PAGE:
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« Reply #20 on: August 25, 2011, 01:34:43 PM »

Well getting there to get our bus is impossible its an 18 hr drive, the highways are already packed with evacuees from the Carolina's, the Chesapeake bay bridge tunnel may be closed when we got there, if you go the Baltimore route its an extra 3 hr in regular traffic,  as of midnight Tonite they expect to have a mandatory evacuation started, so you could not get to the bus anyway.yes we could have maybe gone sooner, but that isn't always a choice that can be made, My choice was the safety of my wife and our dog, without those two,  the bus means nothing, so Yes I do expect damage  to the coach, That can be repaired or replaced, So even though sometime it seems a bit childish to not move forward, to run in guns blazing and get the coach to safety, each and everyone of us has life decisions to make, mine is as listed above, See ya all in Arcadia at the rally,
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Bill & Brenda Phelan
Lakeland florida..........Host of the ARCADIA RALLY
Ralph7
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« Reply #21 on: August 25, 2011, 04:24:49 PM »

 Scotty!!!! GET OUT of the trees!!!! they will crush the bus! Last spring a wind storm hit TT campground near Cambelltown near Hershey Pa. BIG OLD trees missed RV, not pretty! I live near Carlisle and know sone of your area, Park in an area that's away from falling trees AND powerlines, at the moment I am directly under power lines so Sat. morning moving bus!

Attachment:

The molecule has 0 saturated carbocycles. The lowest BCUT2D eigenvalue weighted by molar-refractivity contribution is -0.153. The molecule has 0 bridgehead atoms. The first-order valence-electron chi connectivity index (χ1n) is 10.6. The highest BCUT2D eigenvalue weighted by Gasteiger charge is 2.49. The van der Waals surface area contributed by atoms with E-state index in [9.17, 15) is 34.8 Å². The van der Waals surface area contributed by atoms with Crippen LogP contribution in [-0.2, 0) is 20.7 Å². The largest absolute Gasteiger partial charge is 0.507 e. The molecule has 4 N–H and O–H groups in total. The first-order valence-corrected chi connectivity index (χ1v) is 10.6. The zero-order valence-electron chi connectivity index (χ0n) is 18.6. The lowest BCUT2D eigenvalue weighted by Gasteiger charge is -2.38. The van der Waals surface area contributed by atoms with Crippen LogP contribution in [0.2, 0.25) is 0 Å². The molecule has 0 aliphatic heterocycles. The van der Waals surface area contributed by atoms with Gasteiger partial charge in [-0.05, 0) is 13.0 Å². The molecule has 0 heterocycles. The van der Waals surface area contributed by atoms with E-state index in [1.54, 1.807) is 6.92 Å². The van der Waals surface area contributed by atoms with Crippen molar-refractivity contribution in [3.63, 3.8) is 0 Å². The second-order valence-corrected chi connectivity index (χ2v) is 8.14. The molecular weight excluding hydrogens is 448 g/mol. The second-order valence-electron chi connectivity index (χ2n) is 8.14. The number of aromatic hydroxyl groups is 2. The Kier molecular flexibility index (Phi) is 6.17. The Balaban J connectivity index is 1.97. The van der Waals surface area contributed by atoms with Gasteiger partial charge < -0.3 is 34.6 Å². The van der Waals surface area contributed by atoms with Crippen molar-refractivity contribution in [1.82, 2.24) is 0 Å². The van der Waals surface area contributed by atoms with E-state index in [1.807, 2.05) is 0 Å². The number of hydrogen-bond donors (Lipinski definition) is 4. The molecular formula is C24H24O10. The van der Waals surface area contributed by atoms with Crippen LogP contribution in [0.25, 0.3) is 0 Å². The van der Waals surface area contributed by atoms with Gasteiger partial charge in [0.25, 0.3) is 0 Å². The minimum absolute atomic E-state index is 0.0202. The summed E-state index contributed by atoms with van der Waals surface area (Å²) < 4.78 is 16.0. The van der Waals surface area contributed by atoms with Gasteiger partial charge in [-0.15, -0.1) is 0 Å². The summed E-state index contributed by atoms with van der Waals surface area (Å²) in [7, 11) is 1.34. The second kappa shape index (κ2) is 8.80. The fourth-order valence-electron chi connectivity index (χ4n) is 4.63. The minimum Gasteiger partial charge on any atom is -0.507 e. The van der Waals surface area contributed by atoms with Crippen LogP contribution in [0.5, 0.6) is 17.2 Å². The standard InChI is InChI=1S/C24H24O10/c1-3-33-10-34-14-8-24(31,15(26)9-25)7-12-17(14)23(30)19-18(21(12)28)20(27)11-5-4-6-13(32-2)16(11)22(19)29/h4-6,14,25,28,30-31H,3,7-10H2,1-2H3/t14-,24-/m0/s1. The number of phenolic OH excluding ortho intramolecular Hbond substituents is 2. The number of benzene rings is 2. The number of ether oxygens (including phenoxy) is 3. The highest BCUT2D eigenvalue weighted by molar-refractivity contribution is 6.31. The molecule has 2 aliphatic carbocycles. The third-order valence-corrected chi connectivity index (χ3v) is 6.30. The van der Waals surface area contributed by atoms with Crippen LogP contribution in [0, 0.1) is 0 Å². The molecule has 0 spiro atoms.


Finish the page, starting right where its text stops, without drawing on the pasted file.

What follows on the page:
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Scott Bennett
Scott & Heather MCI-9
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« Reply #22 on: August 25, 2011, 05:27:36 PM »

Scotty!!!! GET OUT of the trees!!!! they will crush the bus! Last spring a wind storm hit TT campground near Cambelltown near Hershey Pa. BIG OLD trees missed RV, not pretty! I live near Carlisle and know sone of your area, Park in an area that's away from falling trees AND powerlines, at the moment I am directly under power lines so Sat. morning moving bus!

Stink! Are you serious? If there is seriously wind predicted for Hamburg, I'm bummed. We haven't bought and hooked up a pump to our freshwater tank yet. So no water if I move the coach to the open area across the street. Sigh. Such might be our life....generator is ready. Oil level checked. 5 gallon tank full...7.5 gallons of fresh gas in our gas cans ready to go as of today. Car completely fueled up and topped off...Going shopping for some basics tomorrow in case power goes out. Guess I should fill some jugs with water...can use that to wash hands/flush toilet, etc.
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Scott & Heather
1984 MCI9 6V92-turbo with 9 inch roof raise & conversion in progress.
http://www.scottmichaelbennett.com/p/our-bus.html
˙ǝɯoɔlǝʍ suoıʇɐuop ˙snq ʍǝu ɐ pǝǝu ʎlqɐqoɹd ll,ǝʍ 'sıɥʇ pɐǝɹ uɐɔ noʎ ɟı
eddiepotts